fencing for the perfect family environment

Best Landscaping Around Your Privacy Fence

In order to maintain its beauty and functionality, your privacy fence must be periodically maintained and refinished. Depending on the type of protective coating on your privacy fence, the wood may need to be waterproofed annually or restained every three to seven years. Maintaining the fence goes much more quickly provided that you have adequate access to your fence on all sides and at all locations. When choosing a landscaping feature for the area near your privacy fence, accessibility is key. Whatever plants or shrubs you choose must be kept easily contained in order to avoid encroaching upon the fence itself. 

Plant Small, Slow-Growing Shrubs

Small, slow-growing shrubs like the English boxwood are easy to keep away from the fence because they require minimal, infrequent trimming in order to retain their shape. When planting the boxwoods near the fence, give yourself at least enough leg room that you can walk between the fence and the shrubs and not touch the fence. When trimming the shrubs, let them grow out on the side farthest from the fence, but prune the plants to maintain a constant distance between the back of the shrubs and the fence itself.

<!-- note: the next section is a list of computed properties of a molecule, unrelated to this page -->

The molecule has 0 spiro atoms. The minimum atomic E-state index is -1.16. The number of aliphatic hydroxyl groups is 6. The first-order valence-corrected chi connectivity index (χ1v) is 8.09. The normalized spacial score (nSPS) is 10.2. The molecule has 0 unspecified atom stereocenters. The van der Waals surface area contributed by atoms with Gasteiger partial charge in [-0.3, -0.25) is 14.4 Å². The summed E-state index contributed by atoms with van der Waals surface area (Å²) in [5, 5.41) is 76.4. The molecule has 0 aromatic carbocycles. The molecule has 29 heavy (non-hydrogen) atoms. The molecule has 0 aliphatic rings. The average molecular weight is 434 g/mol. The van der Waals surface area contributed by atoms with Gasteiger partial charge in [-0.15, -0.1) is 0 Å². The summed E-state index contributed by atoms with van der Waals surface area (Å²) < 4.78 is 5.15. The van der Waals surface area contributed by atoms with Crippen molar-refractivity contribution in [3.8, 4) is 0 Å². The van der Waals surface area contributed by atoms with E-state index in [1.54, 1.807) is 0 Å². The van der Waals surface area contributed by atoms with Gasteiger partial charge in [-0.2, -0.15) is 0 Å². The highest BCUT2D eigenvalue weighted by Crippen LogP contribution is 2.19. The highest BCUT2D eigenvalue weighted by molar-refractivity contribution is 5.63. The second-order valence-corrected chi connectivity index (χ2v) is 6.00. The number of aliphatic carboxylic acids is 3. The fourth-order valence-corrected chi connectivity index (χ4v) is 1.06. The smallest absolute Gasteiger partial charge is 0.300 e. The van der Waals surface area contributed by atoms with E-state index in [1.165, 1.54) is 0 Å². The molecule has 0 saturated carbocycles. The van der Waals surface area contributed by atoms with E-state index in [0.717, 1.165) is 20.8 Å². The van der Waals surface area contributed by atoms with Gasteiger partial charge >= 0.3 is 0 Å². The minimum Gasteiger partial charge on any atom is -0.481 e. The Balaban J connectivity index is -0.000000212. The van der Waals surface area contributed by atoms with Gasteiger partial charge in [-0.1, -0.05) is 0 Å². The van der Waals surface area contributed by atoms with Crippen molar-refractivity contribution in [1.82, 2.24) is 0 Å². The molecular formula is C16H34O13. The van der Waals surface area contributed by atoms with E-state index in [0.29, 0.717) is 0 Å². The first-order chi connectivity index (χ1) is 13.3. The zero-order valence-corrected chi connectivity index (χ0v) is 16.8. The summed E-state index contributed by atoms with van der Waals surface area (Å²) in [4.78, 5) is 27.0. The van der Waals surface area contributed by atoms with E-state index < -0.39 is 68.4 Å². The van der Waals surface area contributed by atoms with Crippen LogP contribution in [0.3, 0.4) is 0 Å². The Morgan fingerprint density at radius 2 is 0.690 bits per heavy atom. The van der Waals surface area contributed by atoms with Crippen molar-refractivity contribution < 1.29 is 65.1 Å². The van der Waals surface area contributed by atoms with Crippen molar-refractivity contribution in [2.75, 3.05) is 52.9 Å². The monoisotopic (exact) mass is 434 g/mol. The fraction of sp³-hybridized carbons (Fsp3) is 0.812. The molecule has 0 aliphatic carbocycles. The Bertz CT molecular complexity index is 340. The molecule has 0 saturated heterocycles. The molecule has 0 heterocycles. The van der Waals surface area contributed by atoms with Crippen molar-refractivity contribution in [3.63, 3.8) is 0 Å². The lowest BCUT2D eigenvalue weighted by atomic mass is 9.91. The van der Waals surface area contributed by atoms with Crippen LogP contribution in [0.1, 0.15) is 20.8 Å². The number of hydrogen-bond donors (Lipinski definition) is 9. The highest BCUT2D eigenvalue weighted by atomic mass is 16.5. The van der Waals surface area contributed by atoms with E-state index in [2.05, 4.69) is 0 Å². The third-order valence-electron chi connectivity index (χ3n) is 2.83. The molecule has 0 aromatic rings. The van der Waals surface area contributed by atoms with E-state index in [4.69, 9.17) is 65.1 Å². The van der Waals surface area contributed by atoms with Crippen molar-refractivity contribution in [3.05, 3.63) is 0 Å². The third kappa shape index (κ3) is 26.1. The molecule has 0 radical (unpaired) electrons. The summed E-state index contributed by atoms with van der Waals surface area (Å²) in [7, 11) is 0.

Install Narrow Trees

Narrow trees that grow up rather than out are easy to keep away from the fence and make attractive landscaping features in the vicinity around the fence. Examples of narrow trees include:

  • Italian Cypress. With a height of 40 feet tall but a maximum diameter of only about 6 feet, the Italian Cypress should be planted approximately 4 feet from the fence to ensure adequate space between the tree and the pickets. 
  • Columnar Apples. This fascinating branchless apple tree reaches heights of about 8 feet but grows to a maximum diameter of about 2 feet, and produces apples along its trunk.

Avoid Vines

Vines are a bad idea to grow along privacy fences for a variety of reasons. Vines can easily cover an entire fence in as little as a few seasons. In addition to the fact that your privacy fence needs space for proper maintenance, vines also trap moisture beneath their leaves and tendrils. Any vine growing over your wooden privacy fence will cause the wood to quickly rot, leading to increased rates of deterioration and maintenance. 

Grow Annuals

Annuals tend to be easier to keep contained than perennials, because they die at the end of the season before they can grow out of control. For a flowering plant that won't overtake your privacy fence, consider the usual annuals: petunias, impatiens and marigolds.

Following these tips, you should be able to landscape easily around your fence without doing damage or making your fence maintenance unnecessarily difficult. For answers to more questions about caring for your fence, talk with a company like York Fence.


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